The Megalithic Sites:
The countryside around Évora is particularly rich in megalithic sites so we went in search of a few of them.
The first we found at the end of a long dirt road of rain-filled potholes. The Cromeleque dos Almendres is a group of huge stone circle of around 95 granite monoliths up to a couple of metres high. They sit on a gentle slope surrounded by cork trees. This is the biggest and most important megalithic site on the Iberian Peninsula, and one of the best in all Europe, yet here it was unfenced with not a ticket seller, souvenir stall or indeed any presence of any kind at all. The only acknowledgement that it is at all known about is a helpful sign with some information (in English, even better). We were the only people there for most of the time (only two other couples came and went) and we could wander around completely unhindered by any kind of officialdom.
The Menir dos Almendres is a single large monolith in the middle of farmers' fields. A long and muddy (and hence slippery) path fenced on each side winds through fields for much longer than we expected and opens up into a circular area with the stone at the centre. It sits there rather lonely; there is nothing else around, not even an information board.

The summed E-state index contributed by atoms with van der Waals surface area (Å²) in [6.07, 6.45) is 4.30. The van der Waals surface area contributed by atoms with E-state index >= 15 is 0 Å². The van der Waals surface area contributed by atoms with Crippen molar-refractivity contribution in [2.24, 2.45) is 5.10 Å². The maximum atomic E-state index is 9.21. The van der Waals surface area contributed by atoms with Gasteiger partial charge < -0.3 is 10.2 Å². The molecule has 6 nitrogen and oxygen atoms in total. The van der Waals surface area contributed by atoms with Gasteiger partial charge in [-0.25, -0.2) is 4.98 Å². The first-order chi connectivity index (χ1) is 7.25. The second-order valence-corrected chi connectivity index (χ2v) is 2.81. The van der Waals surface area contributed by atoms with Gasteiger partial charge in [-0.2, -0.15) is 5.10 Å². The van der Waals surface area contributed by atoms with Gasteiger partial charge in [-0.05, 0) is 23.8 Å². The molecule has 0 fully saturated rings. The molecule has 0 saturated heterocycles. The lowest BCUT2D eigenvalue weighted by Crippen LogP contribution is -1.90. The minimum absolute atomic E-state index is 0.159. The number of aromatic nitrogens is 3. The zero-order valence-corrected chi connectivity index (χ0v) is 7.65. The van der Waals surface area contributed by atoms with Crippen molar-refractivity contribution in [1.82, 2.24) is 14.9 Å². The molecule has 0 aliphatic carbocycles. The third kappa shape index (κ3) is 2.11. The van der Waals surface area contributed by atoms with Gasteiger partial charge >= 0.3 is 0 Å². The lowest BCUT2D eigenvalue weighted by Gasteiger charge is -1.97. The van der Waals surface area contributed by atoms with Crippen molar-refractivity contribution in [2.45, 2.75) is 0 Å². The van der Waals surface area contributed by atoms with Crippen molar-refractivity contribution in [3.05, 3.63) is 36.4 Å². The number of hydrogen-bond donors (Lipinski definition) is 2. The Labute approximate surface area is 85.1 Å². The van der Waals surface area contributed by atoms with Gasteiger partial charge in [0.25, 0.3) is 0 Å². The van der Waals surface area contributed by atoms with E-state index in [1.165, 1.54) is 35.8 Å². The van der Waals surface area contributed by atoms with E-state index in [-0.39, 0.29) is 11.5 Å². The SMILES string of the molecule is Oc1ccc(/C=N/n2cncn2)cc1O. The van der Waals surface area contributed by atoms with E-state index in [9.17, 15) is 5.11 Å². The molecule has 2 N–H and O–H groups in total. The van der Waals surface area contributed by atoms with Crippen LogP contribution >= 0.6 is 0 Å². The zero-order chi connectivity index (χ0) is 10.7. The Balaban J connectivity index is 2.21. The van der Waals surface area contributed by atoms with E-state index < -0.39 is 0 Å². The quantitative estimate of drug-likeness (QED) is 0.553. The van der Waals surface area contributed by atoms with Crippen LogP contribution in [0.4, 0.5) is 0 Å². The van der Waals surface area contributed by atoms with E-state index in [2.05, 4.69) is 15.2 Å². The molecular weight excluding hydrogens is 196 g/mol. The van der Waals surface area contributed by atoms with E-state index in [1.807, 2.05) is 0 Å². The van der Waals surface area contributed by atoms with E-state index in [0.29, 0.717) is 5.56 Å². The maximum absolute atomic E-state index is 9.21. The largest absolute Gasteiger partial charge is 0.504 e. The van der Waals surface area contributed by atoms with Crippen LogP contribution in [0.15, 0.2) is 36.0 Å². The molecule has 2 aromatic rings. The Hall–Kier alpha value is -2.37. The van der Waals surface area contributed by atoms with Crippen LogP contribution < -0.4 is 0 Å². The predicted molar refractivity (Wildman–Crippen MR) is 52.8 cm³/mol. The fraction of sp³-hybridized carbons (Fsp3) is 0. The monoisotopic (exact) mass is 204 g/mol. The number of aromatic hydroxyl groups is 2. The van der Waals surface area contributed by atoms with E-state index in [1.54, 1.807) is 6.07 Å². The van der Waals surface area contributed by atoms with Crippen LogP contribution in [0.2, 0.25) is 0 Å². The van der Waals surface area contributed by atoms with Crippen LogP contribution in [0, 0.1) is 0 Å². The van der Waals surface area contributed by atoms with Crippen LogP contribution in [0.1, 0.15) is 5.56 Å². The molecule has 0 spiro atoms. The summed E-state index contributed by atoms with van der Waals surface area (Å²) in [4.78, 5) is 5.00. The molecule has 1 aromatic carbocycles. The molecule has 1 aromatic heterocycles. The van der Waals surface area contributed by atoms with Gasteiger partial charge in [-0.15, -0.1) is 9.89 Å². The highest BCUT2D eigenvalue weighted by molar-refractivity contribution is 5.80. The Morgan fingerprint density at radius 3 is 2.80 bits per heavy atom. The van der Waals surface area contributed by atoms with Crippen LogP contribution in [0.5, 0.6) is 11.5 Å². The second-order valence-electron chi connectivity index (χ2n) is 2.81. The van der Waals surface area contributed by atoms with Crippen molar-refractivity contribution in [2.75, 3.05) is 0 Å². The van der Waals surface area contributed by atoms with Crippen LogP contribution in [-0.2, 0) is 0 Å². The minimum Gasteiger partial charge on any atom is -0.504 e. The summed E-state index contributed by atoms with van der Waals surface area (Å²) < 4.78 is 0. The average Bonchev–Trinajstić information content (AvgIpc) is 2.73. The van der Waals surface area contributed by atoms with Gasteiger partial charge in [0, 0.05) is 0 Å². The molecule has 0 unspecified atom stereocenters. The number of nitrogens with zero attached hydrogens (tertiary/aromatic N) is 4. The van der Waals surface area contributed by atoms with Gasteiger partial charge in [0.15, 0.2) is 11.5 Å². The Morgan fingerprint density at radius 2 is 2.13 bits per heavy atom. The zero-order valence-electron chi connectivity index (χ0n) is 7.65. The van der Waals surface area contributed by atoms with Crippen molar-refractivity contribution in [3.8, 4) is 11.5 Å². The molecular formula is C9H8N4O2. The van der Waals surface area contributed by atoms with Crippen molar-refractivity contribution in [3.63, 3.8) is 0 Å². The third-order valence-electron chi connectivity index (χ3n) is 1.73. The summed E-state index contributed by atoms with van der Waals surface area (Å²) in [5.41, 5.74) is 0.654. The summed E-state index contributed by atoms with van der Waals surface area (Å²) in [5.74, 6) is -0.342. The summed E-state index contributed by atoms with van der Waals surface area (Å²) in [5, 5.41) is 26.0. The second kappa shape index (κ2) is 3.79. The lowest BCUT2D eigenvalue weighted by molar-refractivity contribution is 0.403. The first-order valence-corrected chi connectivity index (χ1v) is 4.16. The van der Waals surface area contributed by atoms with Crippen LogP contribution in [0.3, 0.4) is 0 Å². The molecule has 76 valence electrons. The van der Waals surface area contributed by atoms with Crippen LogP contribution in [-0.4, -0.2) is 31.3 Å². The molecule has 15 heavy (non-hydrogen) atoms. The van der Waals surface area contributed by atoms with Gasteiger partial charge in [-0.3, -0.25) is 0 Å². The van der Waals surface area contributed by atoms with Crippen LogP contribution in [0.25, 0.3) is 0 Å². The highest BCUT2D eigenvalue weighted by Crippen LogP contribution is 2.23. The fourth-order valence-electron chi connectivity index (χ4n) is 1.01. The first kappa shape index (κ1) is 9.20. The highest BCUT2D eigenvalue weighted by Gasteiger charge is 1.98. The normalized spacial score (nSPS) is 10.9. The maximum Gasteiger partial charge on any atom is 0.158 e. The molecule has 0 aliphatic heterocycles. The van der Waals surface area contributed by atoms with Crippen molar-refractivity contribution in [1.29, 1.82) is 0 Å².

And so on to the largest dolmen in Europe - the Anta Grande do Zambujeiro. We had seen some pretty nifty dolmens in Ireland and wondered if this is indeed the biggest. There is a path to get there which had been put in with quite some effort. A huge iron shelter had been erected to cover the dolmen - to say it was unsympathetic to the ancient structure underneath would be an understatement. But indeed it is big, huge even. There are 7 stones each about 6 metres high all surrounding a central area that is blocked off. The enormous capstone, lying on the ground next to it, had apparently been removed some years ago and the artefacts taken off to the Évora museum. Because the hill in which it is buried has only been half removed from the front of the dolmen, it is possible to climb up and peer inside. There isn't a lot to see...
Along the road we chanced upon a sign to another dolmen and found a little 17th century chapel built around a dolmen. The stones could be easily made out with the new walls filling in spaces and a roof perched on top. The whole structure had been whitewashed and trimmed in the traditional blue - it was all very clean, so one suspects that has been done quite recently. Quaint!
Next stop: Lisbon.